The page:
In some embodiments, a parallel set of queries, a sequence of queries, or one or more combinations of parallel and/or sequence of queries are employed to translate an abstract query from a search user into queries appropriate for two or more concrete query languages. The responses to the one or more queries are combined to provide a response to the abstract query of the search user in a manner that is transparent to the search user. For example, a user requests a search for email from ‘Marc’ that contains the word ‘patent’ where the results include the recipients to the relevant emails. A first query generated in translating the user query is a relational query to find the object identifier representing the sender ‘Marc.’ A second query generated in translating the user query is a full-text query to find the email containing ‘patent’ associated with the object identifier representing the sender ‘Marc.’ A third query generated in translating the user query is another relational query finding the recipients of the emails from ‘Marc’ containing the word ‘patent.’ The complexity of the translation of the abstract user query into the three queries, one full-text and two relational, is hidden from the user.

FIG. 1 is a block diagram illustrating an embodiment of a system for translating a query. In the example shown, a user using computer 100 can query content management system 104. The user using computer 100 can communicate with content management system 104 via network 102. Network 102 comprises one or more of the following: the Internet, a local area network, a wide area network, a wired network, a wireless network, or any other appropriate network for communicating. Content management system 106 includes multiple type search engine 106, database query engine 108, relational database 110, full text search engine 112, and full text index 114.

Multiple type search engine 106 receives the search query from the user. The query is translated appropriately for one or more types of searching using database search engine 108 and/or full text search engine 112. Depending on the objects that the query specifies to search over or depending on the complex relation between the objects that the query specifies to search over, multiple type search engine 106 selects one translation or another, a sequence of translations of the different types, or a translation that includes a combination of parallel and sequential queries, that are executed to return the results to the user's query. Translation of the query uses a mapping from a data model to indexer schema for full text index searching and to relational database tables for database searching.

Database search engine 108 receives the translated search query and executes the query by searching in relational database 110. Results are returned from the search and transferred to multiple type search engine 106. Full text search engine 112 receives translated search query and executes the query by searching in full text index 114. Results are returned from the search and transferred to multiple type search engine 106.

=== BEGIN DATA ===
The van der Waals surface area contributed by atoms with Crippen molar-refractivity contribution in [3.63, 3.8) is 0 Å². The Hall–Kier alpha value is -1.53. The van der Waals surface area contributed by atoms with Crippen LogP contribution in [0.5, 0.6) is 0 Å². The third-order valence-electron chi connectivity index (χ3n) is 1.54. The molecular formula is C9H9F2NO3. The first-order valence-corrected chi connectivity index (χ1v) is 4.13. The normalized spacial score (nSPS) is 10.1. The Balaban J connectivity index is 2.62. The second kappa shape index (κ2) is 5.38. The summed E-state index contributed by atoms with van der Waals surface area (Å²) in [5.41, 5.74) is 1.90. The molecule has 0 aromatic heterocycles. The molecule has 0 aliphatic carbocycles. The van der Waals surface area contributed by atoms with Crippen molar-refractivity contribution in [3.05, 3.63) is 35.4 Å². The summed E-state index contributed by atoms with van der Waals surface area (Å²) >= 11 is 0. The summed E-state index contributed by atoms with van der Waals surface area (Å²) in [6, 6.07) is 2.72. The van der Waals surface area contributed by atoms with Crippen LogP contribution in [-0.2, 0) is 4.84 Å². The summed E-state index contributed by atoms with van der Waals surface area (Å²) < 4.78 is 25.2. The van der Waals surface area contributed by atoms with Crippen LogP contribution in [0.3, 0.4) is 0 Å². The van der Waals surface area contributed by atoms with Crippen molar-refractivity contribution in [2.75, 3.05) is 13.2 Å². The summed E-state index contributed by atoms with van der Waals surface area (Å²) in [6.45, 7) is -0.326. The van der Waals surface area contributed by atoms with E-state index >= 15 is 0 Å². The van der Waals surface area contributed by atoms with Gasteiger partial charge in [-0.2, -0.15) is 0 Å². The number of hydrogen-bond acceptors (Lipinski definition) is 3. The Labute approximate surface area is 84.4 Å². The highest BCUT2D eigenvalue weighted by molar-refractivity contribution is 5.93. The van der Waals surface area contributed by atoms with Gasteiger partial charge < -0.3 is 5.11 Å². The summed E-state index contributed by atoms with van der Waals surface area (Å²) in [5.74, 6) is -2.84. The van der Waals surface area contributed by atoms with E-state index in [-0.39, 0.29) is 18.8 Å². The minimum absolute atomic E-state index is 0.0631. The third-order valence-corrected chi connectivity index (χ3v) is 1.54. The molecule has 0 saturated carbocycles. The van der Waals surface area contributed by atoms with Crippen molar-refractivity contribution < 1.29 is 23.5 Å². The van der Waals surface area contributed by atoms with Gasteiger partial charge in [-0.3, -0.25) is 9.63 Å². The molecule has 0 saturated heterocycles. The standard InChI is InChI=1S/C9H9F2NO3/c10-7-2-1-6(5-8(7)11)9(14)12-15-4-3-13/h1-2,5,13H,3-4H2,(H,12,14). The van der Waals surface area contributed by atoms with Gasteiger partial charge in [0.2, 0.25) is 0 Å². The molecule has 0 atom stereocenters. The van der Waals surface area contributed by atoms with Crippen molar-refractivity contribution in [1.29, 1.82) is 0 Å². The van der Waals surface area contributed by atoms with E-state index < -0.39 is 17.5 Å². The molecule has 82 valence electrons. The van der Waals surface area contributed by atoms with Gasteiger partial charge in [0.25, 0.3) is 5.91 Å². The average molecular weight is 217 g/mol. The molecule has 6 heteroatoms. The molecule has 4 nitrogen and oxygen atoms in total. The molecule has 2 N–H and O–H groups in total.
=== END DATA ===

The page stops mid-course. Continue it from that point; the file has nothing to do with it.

FIG. 2 is a block diagram illustrating an embodiment of a data model. In some embodiments the data model of FIG. 2 is used to present data structure to a user. In some embodiments, the user comprises a user of an API, developer tool, or other interface provided to facilitate interaction, e.g., by application code written by the user of the API or other interface, with a search service such as multiple type search engine 106 of FIG. 1. In some embodiments, the data model exposes the structure of complex object types to the user without requiring the user to understand, in order to perform or write code configured to perform searches, the specific low level query syntax required to be used to search the various types of objects represented in the model. Instead, as disclosed herein, the user defines and/or configures code to generate a query in an abstract language which is then translated as required, e.g., by a search service such as multiple type search engine 106, into the query or queries required to find the responsive content within the content management system and/or other repository. The model is used in some embodiments to translate the query. Mappings are created between the data model and one or more associated relational database tables on the one hand and between the data model and a full text index schema on the other. In some cases, when there is no need for a particular optimization, for example, the two mappings could be automatically deduced from the model (assuming that the relational structure in the database and the indexer schema are also created using these mapping). These mappings are used to translate the query to the appropriate query for searching the database and/or the full text index. In the example shown, data model 200 comprises an email message with associated attachment and routing information. Data model 200 includes message archive 202, attachment data 204, message data archive 206 with message body and subject, and message route data 208 with message to, message from, message cc. In various embodiments, the objects represented by data model 200 are of the same type or are of different types. For example, attachment data 204 and message archive data 206 can be both full text searchable, full text searchable for only attachment data 204, full text searchable for only message archive data, or not full text searchable.